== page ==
Brunello di Montalcino, the classic that Americans know and love, came first; Brunello Riserva, a longer aging version of the wine, arrived second; and Rosso di Montalcino, the early-drinking and least aged version, was the third of these Sangiovese Grosso wines to be created. Just as the Rosso is always aged the least and usually comes from the youngest vines, so too is Brunello Riserva always aged the longest and usually comes from the oldest vines. It's the most "important" and collectable wine in this trio, and producers who make it the most mindfully almost always designate specific vineyard plots or rows for its purpose--even though technically all a Brunello needs to be called Riserva is another year of maturation before release.
Pierluigi Talenti knew a thing or two about making Brunello the right way. He was one of the original members of the Consorzio del Vino Brunello di Montalcino, the group that made the rules for today's Brunello, and the estate named after him uses one specific vineyard, Pian di Conte, for its Brunello Riserva. It's always a beautiful wine, and in 2010, it's outrageous--structured, finessed, sophisticated and silky. Today, I'm very proud to present Talenti's 2010 Brunello di Montalcino Pian de Conte Riserva. You're going to want to wait a year or two to drink this brooding beauty, but once you open it, you'll see what a true Brunello Riserva is all about.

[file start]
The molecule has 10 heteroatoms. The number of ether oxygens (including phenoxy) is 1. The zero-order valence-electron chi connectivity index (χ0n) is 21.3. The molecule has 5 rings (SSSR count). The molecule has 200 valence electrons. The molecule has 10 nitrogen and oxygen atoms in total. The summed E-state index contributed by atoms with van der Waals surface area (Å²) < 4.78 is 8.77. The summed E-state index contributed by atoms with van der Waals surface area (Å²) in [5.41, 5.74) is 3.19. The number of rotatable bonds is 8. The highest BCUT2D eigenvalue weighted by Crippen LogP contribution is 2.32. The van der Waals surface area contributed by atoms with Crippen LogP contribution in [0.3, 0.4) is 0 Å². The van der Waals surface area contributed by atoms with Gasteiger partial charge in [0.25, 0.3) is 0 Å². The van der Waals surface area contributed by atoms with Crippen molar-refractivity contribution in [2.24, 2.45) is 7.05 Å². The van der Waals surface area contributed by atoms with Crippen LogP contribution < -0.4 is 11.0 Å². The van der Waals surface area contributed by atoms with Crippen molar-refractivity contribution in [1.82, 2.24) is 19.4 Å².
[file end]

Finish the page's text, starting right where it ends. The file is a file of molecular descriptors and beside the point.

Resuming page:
Talenti's wine isn't the only new release; I'm equally proud to present an incredible new release from Antinori, the estate's 2013 Tignanello. Climate change has made the abnormal normal, and the normal completely strange. 2013 saw a return to classic weather in Chianti Classico, where Antinori makes its iconic Tignanello, and this bottle gleams with purity and elegance. Finally, I'm very pleased to offer one special Burgundy from Christine Bachey's estate. This Santenay swaddles you in earthy delights, and Burgundy lovers will love it.